In this Case Update, we look at three recent employment law cases. Full details of all the decisions are available on EI Legal’s website.

Landmark decision on personal/carer’s leave to be appealed

The Federal Court recently handed down a decision on how much personal/carer’s leave employees receive. The case concerned the meaning of “day” in the context of the 10 days personal/carer’s leave permanent employees are entitled to. The claim was brought on behalf of shift workers, who worked three shifts of 12 hours per week. Traditional thinking is that the maximum personal/carer’s leave an employee can accrue in a year is 76 hours (based on a day being 7.6 hours, or one-fifth of a 38 hour week). This would mean that the shift workers in question could not take 10 full days paid personal/carer’s leave, given their longer shift lengths. The employees claimed that they were in fact entitled to 120 hours personal/carer’s leave per year (10 x 12 hours). The court found in the employees’ favour and in doing so has raised questions about the proper way of accruing leave for all shift workers and part-time employees. The Government has now intervened in the case and announced it is seeking permission to have it appealed. Read EI Legal’s articles on the original court decision here and on the appeal here.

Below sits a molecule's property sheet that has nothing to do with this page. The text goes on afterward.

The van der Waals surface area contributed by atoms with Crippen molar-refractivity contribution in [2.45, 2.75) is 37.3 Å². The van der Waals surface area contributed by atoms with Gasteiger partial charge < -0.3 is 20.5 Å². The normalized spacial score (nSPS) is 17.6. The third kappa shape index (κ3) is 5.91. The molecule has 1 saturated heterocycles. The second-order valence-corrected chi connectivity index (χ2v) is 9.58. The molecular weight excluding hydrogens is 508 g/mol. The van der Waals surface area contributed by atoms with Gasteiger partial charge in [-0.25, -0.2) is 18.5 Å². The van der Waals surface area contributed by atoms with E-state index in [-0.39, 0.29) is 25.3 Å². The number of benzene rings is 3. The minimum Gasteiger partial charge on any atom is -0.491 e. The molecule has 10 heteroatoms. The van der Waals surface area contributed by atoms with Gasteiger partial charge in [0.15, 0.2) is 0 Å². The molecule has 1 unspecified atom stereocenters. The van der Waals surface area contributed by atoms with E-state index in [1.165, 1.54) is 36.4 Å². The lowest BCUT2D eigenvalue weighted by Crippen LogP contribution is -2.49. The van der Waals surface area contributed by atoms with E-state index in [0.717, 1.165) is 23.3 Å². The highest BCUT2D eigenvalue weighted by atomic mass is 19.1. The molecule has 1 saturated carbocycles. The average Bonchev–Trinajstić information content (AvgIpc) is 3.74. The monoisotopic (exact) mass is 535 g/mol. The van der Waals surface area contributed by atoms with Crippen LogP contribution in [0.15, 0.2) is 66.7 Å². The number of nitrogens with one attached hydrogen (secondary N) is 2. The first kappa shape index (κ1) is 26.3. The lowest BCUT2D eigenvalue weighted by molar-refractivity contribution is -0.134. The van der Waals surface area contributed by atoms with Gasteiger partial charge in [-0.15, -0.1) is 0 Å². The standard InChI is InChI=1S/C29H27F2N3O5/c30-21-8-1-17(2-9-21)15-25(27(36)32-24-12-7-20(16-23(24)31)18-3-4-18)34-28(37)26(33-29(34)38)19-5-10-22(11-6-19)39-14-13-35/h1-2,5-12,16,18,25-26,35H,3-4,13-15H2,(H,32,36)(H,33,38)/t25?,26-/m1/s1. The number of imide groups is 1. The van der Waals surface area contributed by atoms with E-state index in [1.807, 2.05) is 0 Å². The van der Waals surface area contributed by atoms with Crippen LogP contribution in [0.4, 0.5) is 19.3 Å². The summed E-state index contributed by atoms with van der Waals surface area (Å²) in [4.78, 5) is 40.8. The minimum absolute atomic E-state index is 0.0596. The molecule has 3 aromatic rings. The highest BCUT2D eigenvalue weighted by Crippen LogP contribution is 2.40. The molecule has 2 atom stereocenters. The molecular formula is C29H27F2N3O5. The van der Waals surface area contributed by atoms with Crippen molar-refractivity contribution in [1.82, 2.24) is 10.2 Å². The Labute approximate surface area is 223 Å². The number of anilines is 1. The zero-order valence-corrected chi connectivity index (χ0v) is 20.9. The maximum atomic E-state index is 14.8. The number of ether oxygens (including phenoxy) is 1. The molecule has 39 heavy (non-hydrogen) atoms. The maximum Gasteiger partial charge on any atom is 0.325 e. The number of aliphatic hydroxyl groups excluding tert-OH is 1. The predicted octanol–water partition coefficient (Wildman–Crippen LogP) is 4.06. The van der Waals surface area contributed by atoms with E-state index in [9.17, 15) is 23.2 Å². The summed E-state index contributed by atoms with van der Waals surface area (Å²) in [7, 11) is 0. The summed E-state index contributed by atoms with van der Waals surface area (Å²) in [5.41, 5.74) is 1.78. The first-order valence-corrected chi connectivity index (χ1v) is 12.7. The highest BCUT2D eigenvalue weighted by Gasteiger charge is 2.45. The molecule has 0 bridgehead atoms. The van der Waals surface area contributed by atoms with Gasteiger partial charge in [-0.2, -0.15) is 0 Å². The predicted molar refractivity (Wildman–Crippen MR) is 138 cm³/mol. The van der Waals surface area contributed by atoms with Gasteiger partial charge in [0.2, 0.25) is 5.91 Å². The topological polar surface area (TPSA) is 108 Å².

Are managers in the hospitality industry “award-free”? FWC provides guidance

A recent decision in the Fair Work Commission has clarified whether managers working in businesses covered by the Hospitality Industry General Award 2010 are entitled to the benefits of the award. As a rule of thumb, modern awards do not generally cover senior managers, although this varies from award to award. The case concerned a manager in a pub who was employed as the Functions Manager and later as the Licensee. The FWC found that although the award applied to her first position, it did not to her second position. The case drew a distinction between a “Hotel Manager” (which is award covered) and a “Senior Manager” (which is not). Read the full article here.

WorkPac is back: Class action for “misclassified” casuals

In the latest development in the WorkPac v Skene saga, the CFMMEU union is taking a class action against mining contractor WorkPac in respect of employees “misclassified” as casuals. This is a useful reminder that labelling an employee a casual, but treating them as a permanent employee runs significant risks in terms of the employee being able to claim backdated entitlements (annual leave, notice, redundancy, etc). Read the full article here.

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